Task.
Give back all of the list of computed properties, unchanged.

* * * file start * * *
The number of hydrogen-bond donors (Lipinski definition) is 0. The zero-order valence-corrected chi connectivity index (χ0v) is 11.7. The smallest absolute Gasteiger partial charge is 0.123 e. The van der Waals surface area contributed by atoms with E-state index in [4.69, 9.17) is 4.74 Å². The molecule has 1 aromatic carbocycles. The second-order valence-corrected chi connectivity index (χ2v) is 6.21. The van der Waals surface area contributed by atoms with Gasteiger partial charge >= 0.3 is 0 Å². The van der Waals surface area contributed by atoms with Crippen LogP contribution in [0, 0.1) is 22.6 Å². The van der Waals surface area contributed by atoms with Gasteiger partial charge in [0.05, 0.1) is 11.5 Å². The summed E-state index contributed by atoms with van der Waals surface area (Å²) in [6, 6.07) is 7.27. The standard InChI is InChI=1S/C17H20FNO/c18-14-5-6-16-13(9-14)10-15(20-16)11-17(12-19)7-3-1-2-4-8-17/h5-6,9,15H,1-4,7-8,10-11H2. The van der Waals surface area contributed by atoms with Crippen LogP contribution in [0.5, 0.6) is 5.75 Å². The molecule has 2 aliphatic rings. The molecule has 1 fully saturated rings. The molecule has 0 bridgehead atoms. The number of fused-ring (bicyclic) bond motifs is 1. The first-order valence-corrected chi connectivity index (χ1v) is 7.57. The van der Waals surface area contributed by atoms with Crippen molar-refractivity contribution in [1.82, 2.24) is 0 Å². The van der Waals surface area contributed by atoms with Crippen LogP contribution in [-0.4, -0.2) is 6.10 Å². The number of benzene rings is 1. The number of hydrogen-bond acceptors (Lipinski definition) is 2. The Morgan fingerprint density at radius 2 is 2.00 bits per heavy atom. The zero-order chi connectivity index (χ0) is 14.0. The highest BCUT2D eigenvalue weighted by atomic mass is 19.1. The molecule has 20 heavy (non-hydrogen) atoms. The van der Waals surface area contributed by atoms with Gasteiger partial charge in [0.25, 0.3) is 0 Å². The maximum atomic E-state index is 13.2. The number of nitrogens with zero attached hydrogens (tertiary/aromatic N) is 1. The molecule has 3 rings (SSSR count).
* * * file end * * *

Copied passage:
The number of hydrogen-bond donors (Lipinski definition) is 0. The zero-order valence-corrected chi connectivity index (χ0v) is 11.7. The smallest absolute Gasteiger partial charge is 0.123 e. The van der Waals surface area contributed by atoms with E-state index in [4.69, 9.17) is 4.74 Å². The molecule has 1 aromatic carbocycles. The second-order valence-corrected chi connectivity index (χ2v) is 6.21. The van der Waals surface area contributed by atoms with Gasteiger partial charge >= 0.3 is 0 Å². The van der Waals surface area contributed by atoms with Crippen LogP contribution in [0, 0.1) is 22.6 Å². The van der Waals surface area contributed by atoms with Gasteiger partial charge in [0.05, 0.1) is 11.5 Å². The summed E-state index contributed by atoms with van der Waals surface area (Å²) in [6, 6.07) is 7.27. The standard InChI is InChI=1S/C17H20FNO/c18-14-5-6-16-13(9-14)10-15(20-16)11-17(12-19)7-3-1-2-4-8-17/h5-6,9,15H,1-4,7-8,10-11H2. The van der Waals surface area contributed by atoms with Crippen LogP contribution in [0.5, 0.6) is 5.75 Å². The molecule has 2 aliphatic rings. The molecule has 1 fully saturated rings. The molecule has 0 bridgehead atoms. The number of fused-ring (bicyclic) bond motifs is 1. The first-order valence-corrected chi connectivity index (χ1v) is 7.57. The van der Waals surface area contributed by atoms with Crippen molar-refractivity contribution in [1.82, 2.24) is 0 Å². The van der Waals surface area contributed by atoms with Crippen LogP contribution in [-0.4, -0.2) is 6.10 Å². The number of benzene rings is 1. The number of hydrogen-bond acceptors (Lipinski definition) is 2. The Morgan fingerprint density at radius 2 is 2.00 bits per heavy atom. The zero-order chi connectivity index (χ0) is 14.0. The highest BCUT2D eigenvalue weighted by atomic mass is 19.1. The molecule has 20 heavy (non-hydrogen) atoms. The van der Waals surface area contributed by atoms with Gasteiger partial charge in [0.25, 0.3) is 0 Å². The maximum atomic E-state index is 13.2. The number of nitrogens with zero attached hydrogens (tertiary/aromatic N) is 1. The molecule has 3 rings (SSSR count).